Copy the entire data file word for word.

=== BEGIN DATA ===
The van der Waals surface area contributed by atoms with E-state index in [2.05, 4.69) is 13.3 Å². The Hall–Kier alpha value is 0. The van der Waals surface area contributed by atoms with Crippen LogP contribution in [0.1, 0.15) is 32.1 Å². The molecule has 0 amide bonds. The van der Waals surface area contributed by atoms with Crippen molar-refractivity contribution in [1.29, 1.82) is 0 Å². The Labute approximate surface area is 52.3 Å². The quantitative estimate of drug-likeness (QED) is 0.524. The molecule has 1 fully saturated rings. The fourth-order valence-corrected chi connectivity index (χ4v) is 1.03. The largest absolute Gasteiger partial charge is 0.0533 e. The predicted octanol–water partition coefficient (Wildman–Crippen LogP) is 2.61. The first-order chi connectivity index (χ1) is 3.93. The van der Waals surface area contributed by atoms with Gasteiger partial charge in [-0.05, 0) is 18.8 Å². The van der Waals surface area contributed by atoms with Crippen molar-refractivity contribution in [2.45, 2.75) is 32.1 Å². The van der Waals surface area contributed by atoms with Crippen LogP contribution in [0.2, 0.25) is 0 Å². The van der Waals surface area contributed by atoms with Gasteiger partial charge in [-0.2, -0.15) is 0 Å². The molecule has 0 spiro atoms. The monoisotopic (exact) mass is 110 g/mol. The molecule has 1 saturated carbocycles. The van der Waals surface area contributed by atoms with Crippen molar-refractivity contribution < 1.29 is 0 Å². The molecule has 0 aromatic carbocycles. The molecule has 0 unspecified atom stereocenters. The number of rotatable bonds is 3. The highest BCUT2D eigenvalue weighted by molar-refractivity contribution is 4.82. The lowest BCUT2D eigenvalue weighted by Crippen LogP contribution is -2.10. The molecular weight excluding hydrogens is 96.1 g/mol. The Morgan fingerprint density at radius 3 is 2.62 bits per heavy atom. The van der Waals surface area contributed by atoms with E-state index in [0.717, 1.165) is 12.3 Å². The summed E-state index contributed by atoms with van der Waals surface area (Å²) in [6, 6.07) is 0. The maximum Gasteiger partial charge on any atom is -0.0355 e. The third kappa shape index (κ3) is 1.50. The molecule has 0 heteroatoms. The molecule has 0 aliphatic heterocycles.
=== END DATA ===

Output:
The van der Waals surface area contributed by atoms with E-state index in [2.05, 4.69) is 13.3 Å². The Hall–Kier alpha value is 0. The van der Waals surface area contributed by atoms with Crippen LogP contribution in [0.1, 0.15) is 32.1 Å². The molecule has 0 amide bonds. The van der Waals surface area contributed by atoms with Crippen molar-refractivity contribution in [1.29, 1.82) is 0 Å². The Labute approximate surface area is 52.3 Å². The quantitative estimate of drug-likeness (QED) is 0.524. The molecule has 1 fully saturated rings. The fourth-order valence-corrected chi connectivity index (χ4v) is 1.03. The largest absolute Gasteiger partial charge is 0.0533 e. The predicted octanol–water partition coefficient (Wildman–Crippen LogP) is 2.61. The first-order chi connectivity index (χ1) is 3.93. The van der Waals surface area contributed by atoms with Gasteiger partial charge in [-0.05, 0) is 18.8 Å². The van der Waals surface area contributed by atoms with Crippen molar-refractivity contribution in [2.45, 2.75) is 32.1 Å². The van der Waals surface area contributed by atoms with Crippen LogP contribution in [0.2, 0.25) is 0 Å². The van der Waals surface area contributed by atoms with Gasteiger partial charge in [-0.2, -0.15) is 0 Å². The molecule has 0 spiro atoms. The monoisotopic (exact) mass is 110 g/mol. The molecule has 1 saturated carbocycles. The van der Waals surface area contributed by atoms with Crippen molar-refractivity contribution < 1.29 is 0 Å². The molecule has 0 aromatic carbocycles. The molecule has 0 unspecified atom stereocenters. The number of rotatable bonds is 3. The highest BCUT2D eigenvalue weighted by molar-refractivity contribution is 4.82. The lowest BCUT2D eigenvalue weighted by Crippen LogP contribution is -2.10. The molecular weight excluding hydrogens is 96.1 g/mol. The Morgan fingerprint density at radius 3 is 2.62 bits per heavy atom. The van der Waals surface area contributed by atoms with E-state index in [0.717, 1.165) is 12.3 Å². The summed E-state index contributed by atoms with van der Waals surface area (Å²) in [6, 6.07) is 0. The maximum Gasteiger partial charge on any atom is -0.0355 e. The third kappa shape index (κ3) is 1.50. The molecule has 0 heteroatoms. The molecule has 0 aliphatic heterocycles.